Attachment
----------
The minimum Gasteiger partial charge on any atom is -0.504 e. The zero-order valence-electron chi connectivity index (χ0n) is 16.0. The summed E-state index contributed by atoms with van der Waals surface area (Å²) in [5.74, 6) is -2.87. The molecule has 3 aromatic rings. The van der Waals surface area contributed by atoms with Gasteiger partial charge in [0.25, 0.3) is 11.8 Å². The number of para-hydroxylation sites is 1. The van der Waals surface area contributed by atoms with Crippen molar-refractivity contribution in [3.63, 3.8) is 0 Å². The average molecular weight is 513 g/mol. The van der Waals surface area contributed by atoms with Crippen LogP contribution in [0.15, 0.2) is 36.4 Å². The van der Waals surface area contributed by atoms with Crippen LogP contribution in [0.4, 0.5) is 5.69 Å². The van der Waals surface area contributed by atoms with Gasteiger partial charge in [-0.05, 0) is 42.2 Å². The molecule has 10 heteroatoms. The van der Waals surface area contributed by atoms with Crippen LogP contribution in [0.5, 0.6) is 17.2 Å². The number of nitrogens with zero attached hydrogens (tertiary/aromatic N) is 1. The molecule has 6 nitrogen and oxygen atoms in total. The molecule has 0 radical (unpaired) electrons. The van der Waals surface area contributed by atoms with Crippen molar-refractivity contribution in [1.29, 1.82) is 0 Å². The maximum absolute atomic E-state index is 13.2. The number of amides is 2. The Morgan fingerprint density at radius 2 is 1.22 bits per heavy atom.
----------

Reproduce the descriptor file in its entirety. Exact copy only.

The minimum Gasteiger partial charge on any atom is -0.504 e. The zero-order valence-electron chi connectivity index (χ0n) is 16.0. The summed E-state index contributed by atoms with van der Waals surface area (Å²) in [5.74, 6) is -2.87. The molecule has 3 aromatic rings. The van der Waals surface area contributed by atoms with Gasteiger partial charge in [0.25, 0.3) is 11.8 Å². The number of para-hydroxylation sites is 1. The van der Waals surface area contributed by atoms with Crippen molar-refractivity contribution in [3.63, 3.8) is 0 Å². The average molecular weight is 513 g/mol. The van der Waals surface area contributed by atoms with Crippen LogP contribution in [0.15, 0.2) is 36.4 Å². The van der Waals surface area contributed by atoms with Crippen LogP contribution in [0.4, 0.5) is 5.69 Å². The van der Waals surface area contributed by atoms with Gasteiger partial charge in [-0.05, 0) is 42.2 Å². The molecule has 10 heteroatoms. The van der Waals surface area contributed by atoms with Crippen LogP contribution in [0.5, 0.6) is 17.2 Å². The number of nitrogens with zero attached hydrogens (tertiary/aromatic N) is 1. The molecule has 6 nitrogen and oxygen atoms in total. The molecule has 0 radical (unpaired) electrons. The van der Waals surface area contributed by atoms with Crippen molar-refractivity contribution in [1.29, 1.82) is 0 Å². The maximum absolute atomic E-state index is 13.2. The number of amides is 2. The Morgan fingerprint density at radius 2 is 1.22 bits per heavy atom.